Conversable Economist Tim Taylor presents a chart representing spending over a life time on Education and Skills in America.
“Figure 4 (depicted) is from a report by the White House Council of Economic Advisers, titled “Addressing America’s Reskilling Challenge” (July 2018). The blue area shows public education spending, which is high during K-12 years, but the average spending per person drops off during college years. After all, many people don’t attend college, and of those who do many don’t attend a public college. Private education spending shown by the red area takes off during college years, and then trails off through the 20s and 30s of an average person. By about age 40, public and private spending on education and skills training is very low. Spending on formal training by employers, shown by the gray area, does continue through most of the work-life.
The figure focuses on explicit spending, not on informal learning on the job. As the report notes: “Some estimates suggest that the value of these informal training opportunities is more than twice that of formal training.” Nonetheless, it is striking that the spending on skills and human capital is so front-loaded in life. The report cites estimates that over a working lifetime from ages 25-64, the average employer spending per person on formal training totals about $40,000.”
“Nonetheless, it is striking that the spending on skills and human capital is so front-loaded in life.”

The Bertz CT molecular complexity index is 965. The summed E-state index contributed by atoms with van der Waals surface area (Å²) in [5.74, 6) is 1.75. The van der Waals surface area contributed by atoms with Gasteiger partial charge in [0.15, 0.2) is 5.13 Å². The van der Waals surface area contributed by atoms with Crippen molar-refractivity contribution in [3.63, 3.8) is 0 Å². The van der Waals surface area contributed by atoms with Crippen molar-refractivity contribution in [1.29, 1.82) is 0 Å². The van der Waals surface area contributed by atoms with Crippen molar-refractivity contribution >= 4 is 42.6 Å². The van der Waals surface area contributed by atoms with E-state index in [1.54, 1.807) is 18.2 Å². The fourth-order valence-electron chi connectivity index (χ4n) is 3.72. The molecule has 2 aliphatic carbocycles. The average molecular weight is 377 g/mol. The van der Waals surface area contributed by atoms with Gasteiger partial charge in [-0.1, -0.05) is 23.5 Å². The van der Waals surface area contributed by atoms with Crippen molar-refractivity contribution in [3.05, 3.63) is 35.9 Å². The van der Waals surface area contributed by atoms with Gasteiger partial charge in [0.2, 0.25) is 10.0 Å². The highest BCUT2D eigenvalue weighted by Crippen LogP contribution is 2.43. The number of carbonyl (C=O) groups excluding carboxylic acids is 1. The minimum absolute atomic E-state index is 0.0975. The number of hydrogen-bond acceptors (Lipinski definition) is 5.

Why is it striking?
Skills you actually use only need to be learned once.
Certainly supply chain has changed from when I first started as have manufacturing processes. Simple example; Turret lathes which were in abundance and clustered in departments several decades ago are less in demand now and replaced by CNC. Things do change and many of the Labor Force have been antiquated using their past skills.
Presumably because as the needs of society change, so do the skills needed by it’s workers and citizens. I think, however that this theory does not take into account the weight of that which needs to be learned for that retraining, nor does it take into account the increased learning ability of the adult versus the child. Like you, I see nothing remarkable in the chart at all.
I continually learned new skills throughout my career to remain current with the skills I needed to stay at the top of my profession and remain employable.
Front loading is needed, but a continual backloading is desirable for both the individual and society.
That’s because once they send your career job to China, it doesn’t cost much to teach you to flip burgers. Duh.
Even if training people to flip burgers costs a lot, it is not in the above chart.
I agree with those who say that continually learning is important, I just don’t think that the chart is very illuminating.
I would follow the link to the rest of the study/report to gain more information.